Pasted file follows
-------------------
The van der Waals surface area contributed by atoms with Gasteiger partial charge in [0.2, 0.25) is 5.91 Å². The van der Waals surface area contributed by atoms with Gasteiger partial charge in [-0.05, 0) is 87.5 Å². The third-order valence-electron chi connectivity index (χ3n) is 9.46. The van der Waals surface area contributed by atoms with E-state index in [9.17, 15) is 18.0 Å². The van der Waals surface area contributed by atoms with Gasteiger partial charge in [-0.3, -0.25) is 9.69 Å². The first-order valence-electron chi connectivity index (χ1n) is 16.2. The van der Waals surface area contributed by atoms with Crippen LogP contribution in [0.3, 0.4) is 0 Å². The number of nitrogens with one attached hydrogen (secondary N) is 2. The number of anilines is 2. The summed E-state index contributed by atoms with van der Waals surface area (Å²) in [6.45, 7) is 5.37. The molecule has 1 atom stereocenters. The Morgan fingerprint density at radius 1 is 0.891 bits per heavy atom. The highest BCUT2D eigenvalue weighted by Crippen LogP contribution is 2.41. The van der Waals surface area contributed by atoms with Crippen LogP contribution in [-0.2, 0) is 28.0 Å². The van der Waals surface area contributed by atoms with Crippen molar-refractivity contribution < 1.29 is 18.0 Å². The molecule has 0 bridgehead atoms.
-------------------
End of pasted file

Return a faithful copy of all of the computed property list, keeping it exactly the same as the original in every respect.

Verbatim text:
The van der Waals surface area contributed by atoms with Gasteiger partial charge in [0.2, 0.25) is 5.91 Å². The van der Waals surface area contributed by atoms with Gasteiger partial charge in [-0.05, 0) is 87.5 Å². The third-order valence-electron chi connectivity index (χ3n) is 9.46. The van der Waals surface area contributed by atoms with E-state index in [9.17, 15) is 18.0 Å². The van der Waals surface area contributed by atoms with Gasteiger partial charge in [-0.3, -0.25) is 9.69 Å². The first-order valence-electron chi connectivity index (χ1n) is 16.2. The van der Waals surface area contributed by atoms with Crippen LogP contribution in [0.3, 0.4) is 0 Å². The number of nitrogens with one attached hydrogen (secondary N) is 2. The number of anilines is 2. The summed E-state index contributed by atoms with van der Waals surface area (Å²) in [6.45, 7) is 5.37. The molecule has 1 atom stereocenters. The Morgan fingerprint density at radius 1 is 0.891 bits per heavy atom. The highest BCUT2D eigenvalue weighted by Crippen LogP contribution is 2.41. The van der Waals surface area contributed by atoms with Crippen LogP contribution in [-0.2, 0) is 28.0 Å². The van der Waals surface area contributed by atoms with Crippen molar-refractivity contribution < 1.29 is 18.0 Å². The molecule has 0 bridgehead atoms.